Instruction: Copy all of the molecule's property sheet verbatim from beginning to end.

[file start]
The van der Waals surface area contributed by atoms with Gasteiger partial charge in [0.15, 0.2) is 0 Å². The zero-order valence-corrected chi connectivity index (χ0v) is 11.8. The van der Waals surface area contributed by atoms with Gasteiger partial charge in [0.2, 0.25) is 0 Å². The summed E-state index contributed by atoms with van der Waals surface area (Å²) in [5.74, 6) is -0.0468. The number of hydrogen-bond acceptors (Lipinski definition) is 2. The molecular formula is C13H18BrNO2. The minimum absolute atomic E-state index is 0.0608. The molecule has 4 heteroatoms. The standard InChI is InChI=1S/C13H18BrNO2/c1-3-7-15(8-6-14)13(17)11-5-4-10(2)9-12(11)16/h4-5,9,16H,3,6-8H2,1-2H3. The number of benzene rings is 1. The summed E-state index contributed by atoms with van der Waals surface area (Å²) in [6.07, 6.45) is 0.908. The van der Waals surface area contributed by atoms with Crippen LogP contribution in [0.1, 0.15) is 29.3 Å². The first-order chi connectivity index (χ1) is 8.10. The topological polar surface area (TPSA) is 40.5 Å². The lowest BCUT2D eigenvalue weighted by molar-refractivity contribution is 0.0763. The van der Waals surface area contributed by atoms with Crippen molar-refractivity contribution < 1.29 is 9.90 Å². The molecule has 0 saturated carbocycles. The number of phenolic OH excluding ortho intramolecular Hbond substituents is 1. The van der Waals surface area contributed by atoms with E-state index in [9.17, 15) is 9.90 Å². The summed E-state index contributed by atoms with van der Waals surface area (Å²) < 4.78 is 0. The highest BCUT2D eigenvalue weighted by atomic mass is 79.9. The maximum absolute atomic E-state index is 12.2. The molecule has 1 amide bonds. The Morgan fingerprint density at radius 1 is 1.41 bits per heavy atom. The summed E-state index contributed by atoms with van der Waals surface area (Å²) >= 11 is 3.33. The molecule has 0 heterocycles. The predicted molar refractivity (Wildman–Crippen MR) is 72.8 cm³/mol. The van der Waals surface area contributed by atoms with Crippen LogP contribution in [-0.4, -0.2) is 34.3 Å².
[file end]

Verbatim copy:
The van der Waals surface area contributed by atoms with Gasteiger partial charge in [0.15, 0.2) is 0 Å². The zero-order valence-corrected chi connectivity index (χ0v) is 11.8. The van der Waals surface area contributed by atoms with Gasteiger partial charge in [0.2, 0.25) is 0 Å². The summed E-state index contributed by atoms with van der Waals surface area (Å²) in [5.74, 6) is -0.0468. The number of hydrogen-bond acceptors (Lipinski definition) is 2. The molecular formula is C13H18BrNO2. The minimum absolute atomic E-state index is 0.0608. The molecule has 4 heteroatoms. The standard InChI is InChI=1S/C13H18BrNO2/c1-3-7-15(8-6-14)13(17)11-5-4-10(2)9-12(11)16/h4-5,9,16H,3,6-8H2,1-2H3. The number of benzene rings is 1. The summed E-state index contributed by atoms with van der Waals surface area (Å²) in [6.07, 6.45) is 0.908. The van der Waals surface area contributed by atoms with Crippen LogP contribution in [0.1, 0.15) is 29.3 Å². The first-order chi connectivity index (χ1) is 8.10. The topological polar surface area (TPSA) is 40.5 Å². The lowest BCUT2D eigenvalue weighted by molar-refractivity contribution is 0.0763. The van der Waals surface area contributed by atoms with Crippen molar-refractivity contribution < 1.29 is 9.90 Å². The molecule has 0 saturated carbocycles. The number of phenolic OH excluding ortho intramolecular Hbond substituents is 1. The van der Waals surface area contributed by atoms with E-state index in [9.17, 15) is 9.90 Å². The summed E-state index contributed by atoms with van der Waals surface area (Å²) < 4.78 is 0. The highest BCUT2D eigenvalue weighted by atomic mass is 79.9. The maximum absolute atomic E-state index is 12.2. The molecule has 1 amide bonds. The Morgan fingerprint density at radius 1 is 1.41 bits per heavy atom. The summed E-state index contributed by atoms with van der Waals surface area (Å²) >= 11 is 3.33. The molecule has 0 heterocycles. The predicted molar refractivity (Wildman–Crippen MR) is 72.8 cm³/mol. The van der Waals surface area contributed by atoms with Crippen LogP contribution in [-0.4, -0.2) is 34.3 Å².